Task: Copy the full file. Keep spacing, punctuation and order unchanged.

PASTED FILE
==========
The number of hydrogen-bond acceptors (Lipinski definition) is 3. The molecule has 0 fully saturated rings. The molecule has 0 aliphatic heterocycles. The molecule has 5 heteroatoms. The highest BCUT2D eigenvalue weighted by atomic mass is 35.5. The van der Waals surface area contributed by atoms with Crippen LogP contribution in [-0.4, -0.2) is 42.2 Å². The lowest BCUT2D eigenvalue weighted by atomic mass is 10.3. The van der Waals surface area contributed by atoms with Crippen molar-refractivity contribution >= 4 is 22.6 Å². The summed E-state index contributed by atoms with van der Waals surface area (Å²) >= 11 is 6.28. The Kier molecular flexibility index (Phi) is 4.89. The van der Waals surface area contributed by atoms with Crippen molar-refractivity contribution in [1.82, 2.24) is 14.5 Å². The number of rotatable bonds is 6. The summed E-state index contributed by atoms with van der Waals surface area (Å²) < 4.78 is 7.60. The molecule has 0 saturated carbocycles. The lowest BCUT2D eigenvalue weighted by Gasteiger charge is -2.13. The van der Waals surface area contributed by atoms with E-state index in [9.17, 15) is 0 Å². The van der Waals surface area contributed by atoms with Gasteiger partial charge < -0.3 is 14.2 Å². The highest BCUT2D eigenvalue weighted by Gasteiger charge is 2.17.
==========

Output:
The number of hydrogen-bond acceptors (Lipinski definition) is 3. The molecule has 0 fully saturated rings. The molecule has 0 aliphatic heterocycles. The molecule has 5 heteroatoms. The highest BCUT2D eigenvalue weighted by atomic mass is 35.5. The van der Waals surface area contributed by atoms with Crippen LogP contribution in [-0.4, -0.2) is 42.2 Å². The lowest BCUT2D eigenvalue weighted by atomic mass is 10.3. The van der Waals surface area contributed by atoms with Crippen molar-refractivity contribution >= 4 is 22.6 Å². The summed E-state index contributed by atoms with van der Waals surface area (Å²) >= 11 is 6.28. The Kier molecular flexibility index (Phi) is 4.89. The van der Waals surface area contributed by atoms with Crippen molar-refractivity contribution in [1.82, 2.24) is 14.5 Å². The number of rotatable bonds is 6. The summed E-state index contributed by atoms with van der Waals surface area (Å²) < 4.78 is 7.60. The molecule has 0 saturated carbocycles. The lowest BCUT2D eigenvalue weighted by Gasteiger charge is -2.13. The van der Waals surface area contributed by atoms with E-state index in [9.17, 15) is 0 Å². The van der Waals surface area contributed by atoms with Gasteiger partial charge < -0.3 is 14.2 Å². The highest BCUT2D eigenvalue weighted by Gasteiger charge is 2.17.